GNFAC Avalanche Forecast for Tue Dec 21, 2021

Not the Current Forecast

Good morning. This is Dave Zinn with the Gallatin National Forest Avalanche Forecast on Tuesday, December 21st at 7:00 a.m. Welcome to winter! This information is sponsored by Suzy Hahn: Montana Mountain Real Estate Cooke City, Chad Bunting-Financial Advisor-Edward Jones and BWAGs. This forecast does not apply to operating ski areas.

Bridger Bowl is closed to uphill travel and opens to lift-served skiing today.

Mountain Weather

Yesterday, the mountains around Cooke City received 6-8” of new snow with 2” in the Bridger, Madison, and Southern Gallatin Ranges while the Northern Gallatin Range and Lionhead area remained dry. Temperatures this morning are in the 20s F and the wind is 25-35 mph from the west to northwest. Temperatures today will be in the mid 20s to low 30s F with 15-25 mph winds from the west to southwest. Cooke City will get a trace of new snow with nothing throughout the remainder of the advisory area.

Snowpack and Avalanche Discussion

Since Sunday, Cooke City received 13” of snow equal to 1.2” of snow water equivalent (SWE) with reports of double that in some areas. Winds gusting 45 mph are creating thick slabs sensitive to human triggers. Yesterday, skiers south of town saw multiple cracks shoot 30’ in front of their skis and increasingly stiff slabs throughout the day. North of town, I was happy to see weak layers lower in the snowpack are handling the weight of the new snow well while noting that we would avoid wind-loaded slopes where the scales tip toward instability (video, photo). Avoid drifted slopes where human-triggered avalanches failing beneath the new snow or deeper on buried weak layers are likely. Carefully assess the snowpack and routes of travel on non-wind-loaded terrain where avalanches are possible.

The danger is CONSIDERABLE on wind-loaded slopes and MODERATE on all others.

The Southern Madison and Southern Gallatin Ranges received 6” of snow since Sunday equal to 0.6” of SWE with 0” in the Lionhead area. Last week these ranges received nearly 3 feet of snow that fell on a weak layer of facets near the bottom of the snowpack. Doug explains in his video from Lionhead yesterday that we have a recipe for avalanches. Last week human and naturally occurring slides broke 1-3’ deep at Lionhead, in the Taylor Fork and Bacon Rind. With ongoing wind-loading and a weak layer of snow in the lower part of the snowpack, it remains possible to trigger a large avalanche. The safest way to manage this hazard is to make conservative terrain choices while we wait for the snowpack to stabilize.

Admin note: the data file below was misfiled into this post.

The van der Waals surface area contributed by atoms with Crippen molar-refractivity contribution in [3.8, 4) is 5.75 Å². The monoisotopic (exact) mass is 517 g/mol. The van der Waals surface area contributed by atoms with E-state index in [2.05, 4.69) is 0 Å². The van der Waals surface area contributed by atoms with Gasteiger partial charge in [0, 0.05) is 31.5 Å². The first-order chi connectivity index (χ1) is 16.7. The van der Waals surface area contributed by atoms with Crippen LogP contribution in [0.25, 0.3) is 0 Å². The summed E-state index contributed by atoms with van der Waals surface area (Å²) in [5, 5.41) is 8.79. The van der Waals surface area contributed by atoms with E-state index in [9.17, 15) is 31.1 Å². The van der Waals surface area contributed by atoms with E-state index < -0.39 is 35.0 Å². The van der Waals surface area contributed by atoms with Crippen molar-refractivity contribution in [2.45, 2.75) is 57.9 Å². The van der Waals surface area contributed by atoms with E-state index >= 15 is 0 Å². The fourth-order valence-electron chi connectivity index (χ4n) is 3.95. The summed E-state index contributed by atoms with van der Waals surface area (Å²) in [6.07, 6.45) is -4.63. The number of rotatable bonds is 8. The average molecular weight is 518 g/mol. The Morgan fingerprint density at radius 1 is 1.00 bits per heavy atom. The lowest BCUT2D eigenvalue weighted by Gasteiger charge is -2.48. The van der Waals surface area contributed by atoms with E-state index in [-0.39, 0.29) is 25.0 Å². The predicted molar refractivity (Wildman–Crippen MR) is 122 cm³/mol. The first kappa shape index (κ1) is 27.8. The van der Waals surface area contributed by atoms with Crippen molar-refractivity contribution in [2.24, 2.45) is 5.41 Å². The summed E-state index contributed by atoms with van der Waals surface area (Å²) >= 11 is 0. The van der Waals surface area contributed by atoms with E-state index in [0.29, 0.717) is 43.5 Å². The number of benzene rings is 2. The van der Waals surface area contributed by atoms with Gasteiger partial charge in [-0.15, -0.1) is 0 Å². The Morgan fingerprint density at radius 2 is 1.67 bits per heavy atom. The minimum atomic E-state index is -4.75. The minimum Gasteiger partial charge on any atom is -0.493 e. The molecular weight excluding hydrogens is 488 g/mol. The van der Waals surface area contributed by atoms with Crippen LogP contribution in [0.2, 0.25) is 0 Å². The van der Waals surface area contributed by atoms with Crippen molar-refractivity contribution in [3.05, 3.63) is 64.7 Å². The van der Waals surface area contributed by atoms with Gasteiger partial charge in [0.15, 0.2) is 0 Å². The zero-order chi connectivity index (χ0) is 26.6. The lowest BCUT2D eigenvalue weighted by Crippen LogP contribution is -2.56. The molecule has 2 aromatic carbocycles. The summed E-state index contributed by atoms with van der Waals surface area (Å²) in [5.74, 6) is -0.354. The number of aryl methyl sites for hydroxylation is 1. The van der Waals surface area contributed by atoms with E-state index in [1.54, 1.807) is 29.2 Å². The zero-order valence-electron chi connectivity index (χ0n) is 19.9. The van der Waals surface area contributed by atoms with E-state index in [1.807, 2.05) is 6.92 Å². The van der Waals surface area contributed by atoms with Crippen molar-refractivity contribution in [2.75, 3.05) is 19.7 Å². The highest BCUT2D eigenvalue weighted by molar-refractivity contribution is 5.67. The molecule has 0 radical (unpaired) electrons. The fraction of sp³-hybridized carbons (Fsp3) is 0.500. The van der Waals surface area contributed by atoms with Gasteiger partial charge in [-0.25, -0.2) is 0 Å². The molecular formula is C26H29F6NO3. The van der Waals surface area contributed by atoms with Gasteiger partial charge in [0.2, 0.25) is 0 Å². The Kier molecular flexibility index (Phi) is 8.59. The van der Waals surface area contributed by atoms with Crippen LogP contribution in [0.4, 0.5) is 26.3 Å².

The danger is MODERATE on all slopes. 

The Northern Madison and Bridger Ranges got 7” of snow equal to 0.7” of SWE since Sunday with 1” in the Northern Gallatin Range. Expect drifts of unstable snow in unusual locations as strong southwest to northwest winds, gusting up to 75 mph (Lone Peak Summit), load slopes. In wind-loaded terrain, slides, similar to the human-triggered avalanche in the Bridger Range last week, are possible. Yesterday, the Bridger Bowl Ski Patrol performed full avalanche mitigation routes for the first time, testing the equivalent of a backcountry snowpack. They triggered several avalanches that broke down to weak layers on similarly wind-drifted slopes. Carefully assess the snowpack searching for isolated areas of instability like two groups of skiers in Hyalite this weekend, one of whom reported unstable results and wisely choose to ski lower angle terrain.

The danger is MODERATE on wind-loaded slopes and LOW on all others.

If you get out, please send us your observations no matter how brief. You can submit them via our website, email (, phone (406-587-6984), or Instagram (#gnfacobs).

Upcoming Education Opportunities:

Get your avalanche brain ready for the season at one of the many classes listed on our education calendar, and list of upcoming events below. Don’t delay preparing and inspecting your avalanche gear. Get some tips from Dave Zinn in this Pre-Season gear check video.

Every Saturday near Cooke City, 10a.m.-3p.m. FREE snowpack update and transceiver/rescue training. Stop by for 20 minutes or more at the Round Lake Warming Hut.

Friends of GNFAC Powder Blast Fundraiser

The Friends of the Avalanche Center are hosting the Virtual Powder Blast fundraiser. With only $1,000 left to go, help us reach the $65,000 goal. Your donations support free and low-cost avalanche education, beacon checkers at trailheads, beacon parks, weather stations, and GNFAC programs!

The Last Word

Sadly, On Friday two teenagers died in an avalanche outside of Driggs, Idaho in the Big Hole Mountains. Details so far are sparse, but initial reports are that they were skiing and snowmobiling (Link to news story).

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